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Justice was denied when the defendants in the Martin Lee Anderson manslaughter trial were acquitted in Panama City by a jury that needed only 90 minutes to decide, black lawmakers said Friday.
The acquittals ignited street protests in the capital that disrupted rush hour traffic.
By mid-afternoon, about 200 people _ many from the historically black Florida A&M University nearby _ were protesting the acquittals outside the Capitol, about 120 miles from Panama City.
The group then moved to a busy downtown intersection and sat down in the street, disrupting traffic.
'No justice. No peace!' they chanted.
[---] 'It's almost if they've declared open season on black boys in Florida,' state Sen. Frederica Wilson, D-Miami, said.
'Ninety minutes of deliberation for a child's life, a child who we saw beaten to death on videotape over and over again?' asked Wilson. 'That's un-American.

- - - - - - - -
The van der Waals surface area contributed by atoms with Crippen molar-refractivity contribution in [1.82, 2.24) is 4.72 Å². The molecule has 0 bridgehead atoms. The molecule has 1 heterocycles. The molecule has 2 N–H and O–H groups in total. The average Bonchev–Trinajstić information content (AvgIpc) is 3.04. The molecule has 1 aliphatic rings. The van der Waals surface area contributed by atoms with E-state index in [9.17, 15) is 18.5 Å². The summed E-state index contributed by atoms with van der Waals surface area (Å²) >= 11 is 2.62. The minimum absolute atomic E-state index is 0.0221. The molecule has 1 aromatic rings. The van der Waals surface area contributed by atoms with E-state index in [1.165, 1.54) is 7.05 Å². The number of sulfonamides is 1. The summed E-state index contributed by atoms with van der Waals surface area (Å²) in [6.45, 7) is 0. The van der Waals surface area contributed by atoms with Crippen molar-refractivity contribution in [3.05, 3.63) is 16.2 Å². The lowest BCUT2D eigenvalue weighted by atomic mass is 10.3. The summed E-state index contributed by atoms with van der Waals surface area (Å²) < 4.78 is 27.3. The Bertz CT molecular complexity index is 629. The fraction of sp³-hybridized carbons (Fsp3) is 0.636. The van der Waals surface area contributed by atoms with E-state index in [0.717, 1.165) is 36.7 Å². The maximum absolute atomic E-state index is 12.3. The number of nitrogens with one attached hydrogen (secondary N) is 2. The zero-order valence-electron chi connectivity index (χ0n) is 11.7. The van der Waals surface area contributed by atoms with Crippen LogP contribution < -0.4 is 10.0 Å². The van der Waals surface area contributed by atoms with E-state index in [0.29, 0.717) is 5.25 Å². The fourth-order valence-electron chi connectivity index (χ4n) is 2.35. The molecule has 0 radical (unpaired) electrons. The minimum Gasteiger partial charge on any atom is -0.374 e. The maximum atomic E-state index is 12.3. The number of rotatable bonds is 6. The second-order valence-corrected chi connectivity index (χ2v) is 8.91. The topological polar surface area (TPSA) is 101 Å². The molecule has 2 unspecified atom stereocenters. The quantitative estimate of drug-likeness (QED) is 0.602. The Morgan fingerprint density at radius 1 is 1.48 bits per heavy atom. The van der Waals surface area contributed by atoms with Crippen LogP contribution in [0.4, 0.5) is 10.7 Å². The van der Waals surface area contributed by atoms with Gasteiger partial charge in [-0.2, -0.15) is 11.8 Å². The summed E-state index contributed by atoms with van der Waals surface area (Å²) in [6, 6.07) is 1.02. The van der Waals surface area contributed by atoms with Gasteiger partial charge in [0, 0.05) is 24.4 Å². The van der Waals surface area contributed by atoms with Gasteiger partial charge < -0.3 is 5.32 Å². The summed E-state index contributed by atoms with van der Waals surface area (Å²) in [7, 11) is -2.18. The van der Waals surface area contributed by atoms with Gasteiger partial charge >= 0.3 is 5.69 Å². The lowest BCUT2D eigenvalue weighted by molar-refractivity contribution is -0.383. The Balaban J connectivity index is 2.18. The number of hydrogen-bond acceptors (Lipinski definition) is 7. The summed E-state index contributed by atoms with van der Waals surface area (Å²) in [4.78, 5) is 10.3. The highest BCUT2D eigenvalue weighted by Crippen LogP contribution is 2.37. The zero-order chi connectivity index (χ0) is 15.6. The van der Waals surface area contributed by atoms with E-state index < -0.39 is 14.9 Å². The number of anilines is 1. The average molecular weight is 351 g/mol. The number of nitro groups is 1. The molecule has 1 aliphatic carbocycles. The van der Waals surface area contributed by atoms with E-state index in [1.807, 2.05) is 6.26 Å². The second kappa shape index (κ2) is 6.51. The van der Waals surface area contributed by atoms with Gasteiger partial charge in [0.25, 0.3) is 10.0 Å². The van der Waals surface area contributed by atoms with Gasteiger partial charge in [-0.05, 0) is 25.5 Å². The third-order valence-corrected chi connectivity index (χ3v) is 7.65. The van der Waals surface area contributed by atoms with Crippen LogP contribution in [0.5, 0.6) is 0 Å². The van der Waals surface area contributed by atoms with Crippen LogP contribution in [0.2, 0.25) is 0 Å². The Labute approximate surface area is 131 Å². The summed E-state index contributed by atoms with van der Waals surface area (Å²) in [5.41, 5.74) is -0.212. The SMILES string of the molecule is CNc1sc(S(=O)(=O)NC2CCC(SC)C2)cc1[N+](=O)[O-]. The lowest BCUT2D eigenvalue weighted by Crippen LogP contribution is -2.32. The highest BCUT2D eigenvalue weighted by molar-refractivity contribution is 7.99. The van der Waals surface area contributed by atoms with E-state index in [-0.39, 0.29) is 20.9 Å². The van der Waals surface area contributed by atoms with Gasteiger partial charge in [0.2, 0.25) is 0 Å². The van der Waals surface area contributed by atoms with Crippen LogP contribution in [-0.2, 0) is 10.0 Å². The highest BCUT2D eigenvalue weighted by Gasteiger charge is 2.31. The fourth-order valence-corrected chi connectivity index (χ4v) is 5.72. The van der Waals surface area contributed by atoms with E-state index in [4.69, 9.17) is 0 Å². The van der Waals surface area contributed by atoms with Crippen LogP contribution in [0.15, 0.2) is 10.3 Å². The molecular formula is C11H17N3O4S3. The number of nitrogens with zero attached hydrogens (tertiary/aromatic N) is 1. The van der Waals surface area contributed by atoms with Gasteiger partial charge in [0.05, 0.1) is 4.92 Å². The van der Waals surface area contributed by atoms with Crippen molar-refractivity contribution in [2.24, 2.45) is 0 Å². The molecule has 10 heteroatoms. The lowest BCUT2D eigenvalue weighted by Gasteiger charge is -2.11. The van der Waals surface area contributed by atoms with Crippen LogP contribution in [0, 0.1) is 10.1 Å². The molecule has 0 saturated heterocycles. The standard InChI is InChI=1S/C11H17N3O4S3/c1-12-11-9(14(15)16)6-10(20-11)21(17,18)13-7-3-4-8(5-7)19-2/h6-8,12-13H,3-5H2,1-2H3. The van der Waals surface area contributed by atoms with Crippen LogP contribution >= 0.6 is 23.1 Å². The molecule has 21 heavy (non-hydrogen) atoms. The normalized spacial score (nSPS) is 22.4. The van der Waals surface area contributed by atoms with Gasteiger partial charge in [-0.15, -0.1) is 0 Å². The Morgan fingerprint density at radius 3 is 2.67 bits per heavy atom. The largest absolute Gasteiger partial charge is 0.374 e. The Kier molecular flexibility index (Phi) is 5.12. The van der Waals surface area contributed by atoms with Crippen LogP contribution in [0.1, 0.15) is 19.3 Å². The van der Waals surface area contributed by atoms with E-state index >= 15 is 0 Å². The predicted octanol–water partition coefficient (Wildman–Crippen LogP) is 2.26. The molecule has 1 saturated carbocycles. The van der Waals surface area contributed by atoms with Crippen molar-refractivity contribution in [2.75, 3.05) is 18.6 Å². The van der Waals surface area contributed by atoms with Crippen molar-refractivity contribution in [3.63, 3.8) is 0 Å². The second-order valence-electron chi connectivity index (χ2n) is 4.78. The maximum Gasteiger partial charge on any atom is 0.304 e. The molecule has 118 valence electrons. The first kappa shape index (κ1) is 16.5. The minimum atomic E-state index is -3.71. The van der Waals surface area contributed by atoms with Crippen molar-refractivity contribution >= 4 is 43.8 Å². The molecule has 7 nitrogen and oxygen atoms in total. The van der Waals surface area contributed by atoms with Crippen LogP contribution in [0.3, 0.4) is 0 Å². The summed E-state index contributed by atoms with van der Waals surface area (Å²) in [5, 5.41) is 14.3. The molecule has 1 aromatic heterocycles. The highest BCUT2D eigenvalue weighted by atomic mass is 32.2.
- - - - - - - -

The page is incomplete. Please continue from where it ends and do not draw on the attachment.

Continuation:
That is racist, discriminatory, bigotry.'
At the American Buffalo Soldiers boot camp in Arizona, where Anthony Haynes, 14, died in 2001, children were fed an apple for breakfast, a carrot for lunch and a bowl of beans for dinner, the GAO report said. Anthony became dehydrated in a 45C (113F) temperature and vomited soil that he had eaten because of his hunger, according to witnesses. The programme closed and Charles Long, its director, was sentenced in 2005 to six years in prison for manslaughter. The report said that five of the ten programmes where teenagers died are still operating, sometimes under different names. Between 10,000 and 20,000 American children attend the camps every year. Some charge as much as $450 (£225) a day.
Mr Kutz said that the programmes marketed appealing outdoor experiences to “desperate parents”, who are often trying to keep their children out of jail or from getting into deeper trouble.